I was at O’Hare Airport hurrying along a crowded corridor on my way to gate B 5 when I heard a mom say to her little boy, who was having a sit-down-on-his-butt screaming tantrum, “This is not the way we behave.” That moment, that teachable moment, made me think about Donald Trump and how he behaves, because maybe this is a teachable moment for all of us in America.
We have seen how Donald Trump has risen in the Republican Party with an angry, divisive message. And although he has tapped into a very powerful vein of legitimate unhappiness, the raw way he expresses himself has been shocking and deeply disturbing to many people. “Lock her up!” “Get him outta here!” “I wanted to hit a couple of those speakers so hard… I was gonna hit this guy so hard his head would spin and he wouldn’t know what the hell happened.”
This may be the unvarnished, authentic way some people talk to each other, but the crudeness and the meanness of it causes even formerly ardent Republican “soccer mom” friends of mine to turn off their TV sets whenever their children are in the room and Trump is on the screen.
In the business world, it is generally accepted that a positive, respectful culture in a workplace is crucial for success. The leader, the boss, the manager sets the tone. Where there is a positive culture there can be a healthy flow of ideas and the company does better. The way people treat each other, including encouraging engagement, inviting different perspectives, learning from people with diverse backgrounds, and at the very least, treating everyone with respect, is important for a successful workplace.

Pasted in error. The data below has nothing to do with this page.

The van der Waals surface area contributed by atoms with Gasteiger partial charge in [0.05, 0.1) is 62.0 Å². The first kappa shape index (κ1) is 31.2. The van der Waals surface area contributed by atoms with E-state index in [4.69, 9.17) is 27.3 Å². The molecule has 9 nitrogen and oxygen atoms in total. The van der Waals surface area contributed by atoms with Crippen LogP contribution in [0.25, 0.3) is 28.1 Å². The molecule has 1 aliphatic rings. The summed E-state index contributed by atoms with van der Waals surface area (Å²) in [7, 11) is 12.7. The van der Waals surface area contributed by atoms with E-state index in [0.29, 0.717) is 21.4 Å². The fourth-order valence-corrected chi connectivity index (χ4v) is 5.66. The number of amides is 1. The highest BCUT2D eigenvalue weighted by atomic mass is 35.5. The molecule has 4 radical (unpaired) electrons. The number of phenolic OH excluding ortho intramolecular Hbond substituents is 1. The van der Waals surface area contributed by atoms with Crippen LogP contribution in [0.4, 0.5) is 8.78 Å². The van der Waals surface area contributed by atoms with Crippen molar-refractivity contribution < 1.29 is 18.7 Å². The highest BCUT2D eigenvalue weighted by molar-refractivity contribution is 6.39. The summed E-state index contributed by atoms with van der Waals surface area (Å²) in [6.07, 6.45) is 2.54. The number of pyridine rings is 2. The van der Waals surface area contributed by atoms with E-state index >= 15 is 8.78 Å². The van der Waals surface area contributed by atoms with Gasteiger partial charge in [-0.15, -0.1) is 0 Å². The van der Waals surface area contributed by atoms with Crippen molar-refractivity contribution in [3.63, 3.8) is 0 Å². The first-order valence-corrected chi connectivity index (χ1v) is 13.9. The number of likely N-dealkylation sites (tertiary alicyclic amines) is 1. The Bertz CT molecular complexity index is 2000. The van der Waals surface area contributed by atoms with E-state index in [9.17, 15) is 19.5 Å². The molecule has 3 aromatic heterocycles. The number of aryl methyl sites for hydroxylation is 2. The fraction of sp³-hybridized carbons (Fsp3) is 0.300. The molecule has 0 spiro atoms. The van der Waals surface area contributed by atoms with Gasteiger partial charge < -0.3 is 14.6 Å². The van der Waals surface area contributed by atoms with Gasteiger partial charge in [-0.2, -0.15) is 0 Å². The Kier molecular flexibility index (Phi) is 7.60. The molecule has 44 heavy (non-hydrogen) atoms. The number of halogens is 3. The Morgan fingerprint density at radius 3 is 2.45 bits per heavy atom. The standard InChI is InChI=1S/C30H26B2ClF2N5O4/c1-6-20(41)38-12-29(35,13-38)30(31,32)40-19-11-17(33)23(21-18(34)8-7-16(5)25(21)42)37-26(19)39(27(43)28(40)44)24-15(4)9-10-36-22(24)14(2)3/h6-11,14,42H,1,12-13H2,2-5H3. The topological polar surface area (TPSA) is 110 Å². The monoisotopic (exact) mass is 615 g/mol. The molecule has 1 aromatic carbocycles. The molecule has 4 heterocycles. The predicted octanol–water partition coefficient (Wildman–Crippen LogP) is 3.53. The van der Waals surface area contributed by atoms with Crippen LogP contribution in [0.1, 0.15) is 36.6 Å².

As an executive coach, I work with people who are not playing well with others. They are sent to work with me by their law firms, by banks, or other companies, or they are self-referred because they want to be successful in their careers. We work together to improve their skills as leaders and managers. We work on emotional intelligence and strategies for creating productive, collegial work groups. We talk about how to lead by example so that the work group can be more productive.
In stark contrast, these are just some of the ways Donald Trump treats people: he demeans a gold star family, he makes fun of a disabled reporter, and he encourages violence if he cannot get his way. All of this runs counter to the way of behaving in the work world we teach our kids so that they will be successful in life. You shouldn’t expect to get what you want in life by having a sit-down-on-your-butt temper tantrum, by demeaning other people, by belittling, taunting, bullshitting or bullying.
Donald Trump would have been fired from any job he might have had if he acted the way he does on the campaign trail. The only reason he has not been fired is because he is the boss of his own enterprises. Anyone else acting this way would have been out of a job long ago.
Americans, even people who used to be excited about Trump’s candidacy, are turning away from him. He is losing market share and damaging his brand. And it’s not just his gaffes or policies that are changing people’s minds. It’s the way he behaves. It’s what he says and how he says it.
We tell our kids to treat others with respect. We tell them to do their homework and pay attention to the facts. We insist that they talk to us and others in a civil way. We do this so that they will be successful in life and at work.
Trump’s campaign does not currently look like a successful venture. As of now, he is not going to win this election. It is reassuring to know that the values and lessons we work hard to instill in our children are good ones for everyone, including grown up politicians.